'...<some contentious comment>...'" _might_ be a different case).

The key concept (as I understand it) is _control_: if you/an organisation
has no control over the information, then you can't be held liable for its
content (though you might be held liable for not _having_ control, but
that's probably a different question).

>
>This must make it virtually impossible for a celebrity to bring about
>a liability case relating to the internet... I can always find
>*someone* else that said that nasty thing about Michael Jackson before
>I did. Another 'information content provider' that I'm just repeating.
>
>Cool.


Regards,
Graham Holden (g-holden AT dircon DOT co DOT uk)
--
There are 10 types of people in the world;
those that understand binary and those that don't.

Graham Holden

unread,
Feb 8, 2005, 7:29:24 AM2/8/05
to
On Tue, 08 Feb 2005 05:50:44 +1000, Ryadia <rya...@hotmail.com> wrote:

>Google take all the post to their forum and then publish them in the
>electronic sense to news groups. That is the difference between them and
>a newsgroup host.

I'm appreciative of the position you're in, and of your desire to "do
something about it", but, as others have said, I do think you're getting
possibly unreliable advice about "going for" Google.

What you see as a "Google forum" is really nothing more than a web-based
interface to the news groups of usenet. It isn't "something separate", the
contents of which are "republished" to usenet: it is just another way to
read from/post to usenet. They are no more "republishing" than is my copy
of Agent when it sends this post to my ISP's news server.

Almost certainly usenet would be a better place if Google placed tighter
controls over who can post, and you'd probably get more encouragement from
others if you took them to task over this (I don't know what, if any, law
you would base an action on, but I'm almost sure it wouldn't be for libel).

<covering-my-back-disclaimer>
I am not a lawyer, just a drifter through usenet. The above opinion is
based on the situation as I see it, but is offered "for information only".
</covering-my-back-disclaimer>

Owamanga

unread,
Feb 8, 2005, 7:35:53 AM2/8/05
to

Google is, but the law states the information has to come to them
(google) via *another* interactive computer service. Apparently the
human poster meets that description. This prevents the guys at google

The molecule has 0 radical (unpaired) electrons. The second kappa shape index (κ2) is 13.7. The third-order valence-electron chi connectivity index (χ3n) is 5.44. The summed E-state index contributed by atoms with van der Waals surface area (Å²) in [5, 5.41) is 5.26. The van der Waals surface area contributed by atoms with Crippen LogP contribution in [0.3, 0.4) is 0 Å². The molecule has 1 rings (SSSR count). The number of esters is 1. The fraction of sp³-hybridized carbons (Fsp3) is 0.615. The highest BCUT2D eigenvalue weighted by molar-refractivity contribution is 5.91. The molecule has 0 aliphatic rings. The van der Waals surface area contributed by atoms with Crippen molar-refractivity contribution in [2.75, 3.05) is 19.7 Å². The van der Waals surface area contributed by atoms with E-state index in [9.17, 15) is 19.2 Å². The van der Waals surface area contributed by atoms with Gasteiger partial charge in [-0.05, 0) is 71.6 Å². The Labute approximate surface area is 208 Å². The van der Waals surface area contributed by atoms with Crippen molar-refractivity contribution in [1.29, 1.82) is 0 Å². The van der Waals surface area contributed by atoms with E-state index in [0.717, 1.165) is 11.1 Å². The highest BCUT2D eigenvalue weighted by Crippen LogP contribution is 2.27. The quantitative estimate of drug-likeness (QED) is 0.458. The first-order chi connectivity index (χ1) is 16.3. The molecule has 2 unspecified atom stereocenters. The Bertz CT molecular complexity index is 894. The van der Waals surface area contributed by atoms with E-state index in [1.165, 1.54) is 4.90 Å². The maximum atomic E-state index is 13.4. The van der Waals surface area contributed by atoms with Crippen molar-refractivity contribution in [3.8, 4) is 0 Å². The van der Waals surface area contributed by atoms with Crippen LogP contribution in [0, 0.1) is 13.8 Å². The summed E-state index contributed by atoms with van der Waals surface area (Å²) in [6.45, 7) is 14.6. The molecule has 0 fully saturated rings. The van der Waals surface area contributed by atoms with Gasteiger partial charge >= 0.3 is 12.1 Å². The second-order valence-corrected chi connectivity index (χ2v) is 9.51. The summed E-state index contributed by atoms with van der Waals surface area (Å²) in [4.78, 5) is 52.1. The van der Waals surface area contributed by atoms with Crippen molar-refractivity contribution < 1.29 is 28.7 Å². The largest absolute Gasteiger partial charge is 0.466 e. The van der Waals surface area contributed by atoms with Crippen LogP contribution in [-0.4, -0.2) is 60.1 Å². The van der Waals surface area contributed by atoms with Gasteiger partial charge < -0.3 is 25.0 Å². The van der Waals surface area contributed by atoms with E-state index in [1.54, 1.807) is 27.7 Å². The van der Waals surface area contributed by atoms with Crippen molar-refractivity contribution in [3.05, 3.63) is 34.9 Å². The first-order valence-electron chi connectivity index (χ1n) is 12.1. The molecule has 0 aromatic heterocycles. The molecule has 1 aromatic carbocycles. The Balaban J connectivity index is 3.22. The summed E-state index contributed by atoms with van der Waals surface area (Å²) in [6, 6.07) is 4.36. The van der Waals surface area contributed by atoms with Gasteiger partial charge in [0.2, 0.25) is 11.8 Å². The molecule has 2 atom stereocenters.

outright libeling anybody just because they are a interactive computer
service - the libel has to come from somewhere else first to be
protected.

--
Owamanga!

Rigo Muniz

unread,
Feb 8, 2005, 8:12:15 AM2/8/05
to
Corporations like Google protect the criminal's own illegimate rights.
Ethical is absent when it comes to partake money and greed in this
world.
Society crumbles when it abandons universal cannons of ethics and moral
values.

For six years or so I have been stalked myself by an evil individual
from Asia by posting anonymous diffamatory messages and spreading lies
about me and posting my old personal home address along with it. Google
or Yahoo do not care at all!.. All they care is their profits and
corporate revenues. All they need to do is to ban the anon ids and have
filters that prohibit foul and offensive language.
You may think that law and justice are part of a so called civilized
world.But There is not much difference between the wild west and the
internet.

Lionel wrote:
> [Posted, & also emailed to Douglas McDonald]
>
> Kibo informs me that Jeremy Nixon <jer...@exit109.com> stated that:
> >Ryadia <rya...@hotmail.com> wrote:
> >
> >> Today, I am instructing my lawyers to take action against Google
as the
> >> publisher of slander and defamation.
>
> Great work, Douglas. :)
> Maybe a court case will convince Google to start enforcing their
> terms-of-service, & to assign a technical staffer to secure their
> service from abuse by their users.
>
> I would love to take you up on your generous offer. Would you please
> email me to tell me what I need to do?
>
> Given that you're already dipping into your wallet for a lawyer, one
> really useful thing you might consider doing would be to ask him/her
to
> draw up some form of legal notice that a victim could fax or
snail-mail
> (via registered post) to Google, each time one of us is forged or
> defamed by their user, asking them to cancel the posts concerned, &
to
> delete the originating account, per their terms of service. This
would
> either cause them to actually deal with the problem instead of
ignoring
> it, or would give us a huge pile of court evidence that Google have
been
> *knowingly* enabling defamation & forgeries by their users.
>
> >You really want a Usenet provider to be legally considered the
publisher
> >of its users' posts? Really? Because I can almost guarantee that
if you
> >are successful, almost all providers will disallow all posting, that
being
> >the only conceivable way to protect themselves legally.
>
> I am not a lawyer, (nor do I play one on TV), but I imagine that
simply
> making a reasonable effort to enforce their TOS - rather than
ignoring
> it they way they currently do - would be sufficient to provide them,
(or
> any other news provider) with a 'good faith' defence against
defamation
> or libel suits.
>
> > Luckily, although
> >UK law is a bit silly about this,